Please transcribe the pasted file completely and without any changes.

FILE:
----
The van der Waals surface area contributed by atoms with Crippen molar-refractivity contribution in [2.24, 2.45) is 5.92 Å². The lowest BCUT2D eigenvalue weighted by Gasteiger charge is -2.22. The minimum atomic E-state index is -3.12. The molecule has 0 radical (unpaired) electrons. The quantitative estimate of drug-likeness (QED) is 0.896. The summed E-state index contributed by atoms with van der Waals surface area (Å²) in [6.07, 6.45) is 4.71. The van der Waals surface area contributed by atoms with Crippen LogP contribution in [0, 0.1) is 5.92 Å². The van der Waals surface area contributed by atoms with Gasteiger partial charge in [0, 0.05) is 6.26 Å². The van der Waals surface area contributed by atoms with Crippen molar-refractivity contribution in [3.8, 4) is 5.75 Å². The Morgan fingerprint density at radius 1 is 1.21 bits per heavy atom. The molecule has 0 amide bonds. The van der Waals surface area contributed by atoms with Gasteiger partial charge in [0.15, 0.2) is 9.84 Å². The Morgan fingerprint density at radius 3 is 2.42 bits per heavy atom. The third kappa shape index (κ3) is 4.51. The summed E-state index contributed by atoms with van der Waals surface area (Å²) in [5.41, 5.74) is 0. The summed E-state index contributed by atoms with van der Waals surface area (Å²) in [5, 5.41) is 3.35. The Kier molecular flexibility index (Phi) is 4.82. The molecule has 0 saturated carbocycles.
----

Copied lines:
The van der Waals surface area contributed by atoms with Crippen molar-refractivity contribution in [2.24, 2.45) is 5.92 Å². The lowest BCUT2D eigenvalue weighted by Gasteiger charge is -2.22. The minimum atomic E-state index is -3.12. The molecule has 0 radical (unpaired) electrons. The quantitative estimate of drug-likeness (QED) is 0.896. The summed E-state index contributed by atoms with van der Waals surface area (Å²) in [6.07, 6.45) is 4.71. The van der Waals surface area contributed by atoms with Crippen LogP contribution in [0, 0.1) is 5.92 Å². The van der Waals surface area contributed by atoms with Gasteiger partial charge in [0, 0.05) is 6.26 Å². The van der Waals surface area contributed by atoms with Crippen molar-refractivity contribution in [3.8, 4) is 5.75 Å². The Morgan fingerprint density at radius 1 is 1.21 bits per heavy atom. The molecule has 0 amide bonds. The van der Waals surface area contributed by atoms with Gasteiger partial charge in [0.15, 0.2) is 9.84 Å². The Morgan fingerprint density at radius 3 is 2.42 bits per heavy atom. The third kappa shape index (κ3) is 4.51. The summed E-state index contributed by atoms with van der Waals surface area (Å²) in [5.41, 5.74) is 0. The summed E-state index contributed by atoms with van der Waals surface area (Å²) in [5, 5.41) is 3.35. The Kier molecular flexibility index (Phi) is 4.82. The molecule has 0 saturated carbocycles.